macOS High Sierra brings with it a new file system, APFS. Designed to deliver much improved performance over the very old Apple Extended File System (HFS+) which remains standard in Sierra and earlier, it brings many other major advantages, such as snapshots and built-in support for encryption. It also looked as if it might come with some major issues, particularly for those who name folders and files using characters outside the old ASCII character set – using accents and non-Roman scripts.
At present, in HFS+, the file system blocks us from having two files in the same folder whose names differ in capitalisation (HFS+ is case-insensitive), and whose names differ in the encoding of many Unicode characters such as those with accents (HFS+ is normalising). This helps ensure that files and folders with confusable names are not allowed side by side.
Although there is a case-sensitive variant of HFS+ which allows the co-existence of ThisFile.text and thisfile.text in the same folder, and that has been used for iOS devices, those who have tried using it on their Macs have found that many apps break as a result, as they assume that the file system is case-insensitive.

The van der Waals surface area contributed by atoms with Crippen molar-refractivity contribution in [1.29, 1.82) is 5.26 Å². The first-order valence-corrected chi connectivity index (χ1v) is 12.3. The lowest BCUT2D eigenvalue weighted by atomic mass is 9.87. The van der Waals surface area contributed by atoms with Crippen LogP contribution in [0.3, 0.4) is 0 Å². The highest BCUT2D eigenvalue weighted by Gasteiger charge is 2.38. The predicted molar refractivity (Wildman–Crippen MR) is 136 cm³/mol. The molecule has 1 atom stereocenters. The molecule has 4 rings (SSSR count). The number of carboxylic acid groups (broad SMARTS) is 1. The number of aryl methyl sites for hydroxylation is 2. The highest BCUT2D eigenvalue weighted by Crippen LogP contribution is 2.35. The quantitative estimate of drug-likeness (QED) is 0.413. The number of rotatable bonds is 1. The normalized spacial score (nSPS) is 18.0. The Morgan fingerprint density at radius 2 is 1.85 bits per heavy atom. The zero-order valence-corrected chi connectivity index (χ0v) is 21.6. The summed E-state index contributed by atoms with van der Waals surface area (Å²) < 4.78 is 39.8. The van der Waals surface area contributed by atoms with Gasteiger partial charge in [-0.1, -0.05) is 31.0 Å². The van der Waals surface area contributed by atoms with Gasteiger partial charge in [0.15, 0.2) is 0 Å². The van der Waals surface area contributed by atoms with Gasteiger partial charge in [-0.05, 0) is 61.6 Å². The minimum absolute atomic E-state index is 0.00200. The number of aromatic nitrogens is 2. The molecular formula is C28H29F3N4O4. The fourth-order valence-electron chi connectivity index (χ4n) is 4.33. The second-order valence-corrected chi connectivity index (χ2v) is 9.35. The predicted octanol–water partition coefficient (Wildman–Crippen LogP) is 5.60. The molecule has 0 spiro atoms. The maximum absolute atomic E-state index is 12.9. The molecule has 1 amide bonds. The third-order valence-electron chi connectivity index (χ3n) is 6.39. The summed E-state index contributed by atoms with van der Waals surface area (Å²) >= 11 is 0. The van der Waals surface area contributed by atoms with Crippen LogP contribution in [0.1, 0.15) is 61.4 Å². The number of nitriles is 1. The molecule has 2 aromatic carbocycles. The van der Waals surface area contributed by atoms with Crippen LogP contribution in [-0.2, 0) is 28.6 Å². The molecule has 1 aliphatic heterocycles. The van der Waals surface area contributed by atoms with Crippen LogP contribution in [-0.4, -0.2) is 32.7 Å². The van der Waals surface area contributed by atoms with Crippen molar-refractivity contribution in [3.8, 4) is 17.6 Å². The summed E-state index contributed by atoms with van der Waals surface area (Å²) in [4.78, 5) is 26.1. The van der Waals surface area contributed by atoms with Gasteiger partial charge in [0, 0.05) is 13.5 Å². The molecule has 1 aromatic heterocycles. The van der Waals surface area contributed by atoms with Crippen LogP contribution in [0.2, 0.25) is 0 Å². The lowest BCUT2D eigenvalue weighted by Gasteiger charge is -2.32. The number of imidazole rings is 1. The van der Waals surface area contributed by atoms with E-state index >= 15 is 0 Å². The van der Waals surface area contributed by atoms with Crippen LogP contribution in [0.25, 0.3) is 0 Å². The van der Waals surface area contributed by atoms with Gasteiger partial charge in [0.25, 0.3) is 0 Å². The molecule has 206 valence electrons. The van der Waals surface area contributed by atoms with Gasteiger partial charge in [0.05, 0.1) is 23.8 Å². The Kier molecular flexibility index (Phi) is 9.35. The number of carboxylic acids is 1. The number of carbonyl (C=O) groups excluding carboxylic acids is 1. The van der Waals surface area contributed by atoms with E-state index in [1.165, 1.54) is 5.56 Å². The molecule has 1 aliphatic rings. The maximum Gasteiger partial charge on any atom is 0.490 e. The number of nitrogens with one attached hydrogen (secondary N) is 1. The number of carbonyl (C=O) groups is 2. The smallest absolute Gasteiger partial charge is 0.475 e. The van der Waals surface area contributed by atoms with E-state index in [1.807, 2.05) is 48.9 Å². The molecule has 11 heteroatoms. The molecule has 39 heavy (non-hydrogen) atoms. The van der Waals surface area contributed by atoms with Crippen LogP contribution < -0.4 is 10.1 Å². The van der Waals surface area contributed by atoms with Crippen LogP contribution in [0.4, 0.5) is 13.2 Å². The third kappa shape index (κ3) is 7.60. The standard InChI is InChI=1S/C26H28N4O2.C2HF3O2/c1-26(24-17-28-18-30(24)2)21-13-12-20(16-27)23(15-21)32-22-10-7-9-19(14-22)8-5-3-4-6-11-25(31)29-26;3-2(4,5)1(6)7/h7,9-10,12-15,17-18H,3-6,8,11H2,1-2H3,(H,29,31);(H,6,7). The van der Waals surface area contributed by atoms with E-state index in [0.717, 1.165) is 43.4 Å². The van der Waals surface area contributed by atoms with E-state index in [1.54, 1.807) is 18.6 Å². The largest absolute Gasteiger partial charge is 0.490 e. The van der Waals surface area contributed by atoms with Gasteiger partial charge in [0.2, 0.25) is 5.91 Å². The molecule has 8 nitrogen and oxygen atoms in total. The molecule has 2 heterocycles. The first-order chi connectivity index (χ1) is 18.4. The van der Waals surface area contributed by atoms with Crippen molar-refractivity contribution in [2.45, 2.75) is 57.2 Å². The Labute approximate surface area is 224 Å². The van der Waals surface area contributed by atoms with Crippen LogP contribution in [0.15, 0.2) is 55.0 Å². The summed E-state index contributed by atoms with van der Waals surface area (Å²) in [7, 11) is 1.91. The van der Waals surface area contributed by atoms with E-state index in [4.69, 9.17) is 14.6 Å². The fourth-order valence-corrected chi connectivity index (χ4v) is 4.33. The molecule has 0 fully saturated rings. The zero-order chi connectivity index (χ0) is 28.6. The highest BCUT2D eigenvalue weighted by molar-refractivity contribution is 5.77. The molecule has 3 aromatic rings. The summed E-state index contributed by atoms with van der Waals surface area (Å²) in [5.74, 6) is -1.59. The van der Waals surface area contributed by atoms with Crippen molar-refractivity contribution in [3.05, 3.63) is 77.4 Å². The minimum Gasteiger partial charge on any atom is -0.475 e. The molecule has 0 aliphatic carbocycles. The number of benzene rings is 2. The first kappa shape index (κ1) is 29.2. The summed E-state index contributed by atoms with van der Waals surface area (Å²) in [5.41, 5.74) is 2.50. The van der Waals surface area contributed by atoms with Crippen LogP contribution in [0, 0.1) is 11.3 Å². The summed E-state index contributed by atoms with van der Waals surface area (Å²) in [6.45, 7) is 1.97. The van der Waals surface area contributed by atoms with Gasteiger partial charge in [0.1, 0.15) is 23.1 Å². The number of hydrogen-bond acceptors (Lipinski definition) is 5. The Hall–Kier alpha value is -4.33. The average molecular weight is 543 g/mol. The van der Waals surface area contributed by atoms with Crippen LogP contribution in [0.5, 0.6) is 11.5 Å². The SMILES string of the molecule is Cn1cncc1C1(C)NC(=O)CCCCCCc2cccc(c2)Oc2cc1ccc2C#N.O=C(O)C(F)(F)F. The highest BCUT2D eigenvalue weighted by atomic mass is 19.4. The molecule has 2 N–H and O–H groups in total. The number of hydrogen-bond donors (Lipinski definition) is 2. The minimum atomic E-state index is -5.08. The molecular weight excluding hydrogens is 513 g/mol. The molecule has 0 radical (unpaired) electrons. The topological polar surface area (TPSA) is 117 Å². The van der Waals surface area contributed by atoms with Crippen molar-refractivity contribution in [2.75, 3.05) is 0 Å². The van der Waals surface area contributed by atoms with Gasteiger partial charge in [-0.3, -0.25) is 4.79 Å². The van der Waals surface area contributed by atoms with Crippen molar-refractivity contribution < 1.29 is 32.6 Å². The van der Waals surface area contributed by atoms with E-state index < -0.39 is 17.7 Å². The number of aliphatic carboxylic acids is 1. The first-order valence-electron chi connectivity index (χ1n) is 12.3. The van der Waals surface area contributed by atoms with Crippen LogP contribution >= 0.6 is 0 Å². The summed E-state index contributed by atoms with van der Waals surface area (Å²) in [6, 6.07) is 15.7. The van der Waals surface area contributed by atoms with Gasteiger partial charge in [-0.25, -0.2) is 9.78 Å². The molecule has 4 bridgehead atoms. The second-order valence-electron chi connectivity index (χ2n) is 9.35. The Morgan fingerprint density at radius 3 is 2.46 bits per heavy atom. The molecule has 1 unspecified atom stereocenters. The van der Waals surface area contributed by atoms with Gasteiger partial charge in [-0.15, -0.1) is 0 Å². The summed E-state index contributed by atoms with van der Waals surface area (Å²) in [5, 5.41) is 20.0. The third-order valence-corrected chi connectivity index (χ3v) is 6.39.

Ignoring case-sensitivity for the moment, handling characters with accents is complex because Unicode allows visually identical characters to have different encoding. To overcome such problems, HFS+ automatically converts those forms to use common encodings – a process known as normalisation (normalization, if you prefer).
Normalisation incurs overhead. Every time that HFS+ handles a file or folder name, it has to check each of the characters to see whether it needs to be converted to its normalised form. There are no simple or efficient conversions to be made, because there are no simple or mathematical rules which can be applied to determine whether and what normalisation might be necessary.
By eliminating the step of normalisation altogether, a file system can achieve substantial improvements in performance – and that is what APFS aims to do. It is by no means unique in this, which is becoming a feature of many modern file systems.
The first variant of APFS to be released, in iOS 10.3, is both case-sensitive and normalisation-sensitive. Although not intended for routine use with macOS, I have described the very obvious problems which it can cause. However, in the much more restricted environment of iOS, it was thought that it should work fine.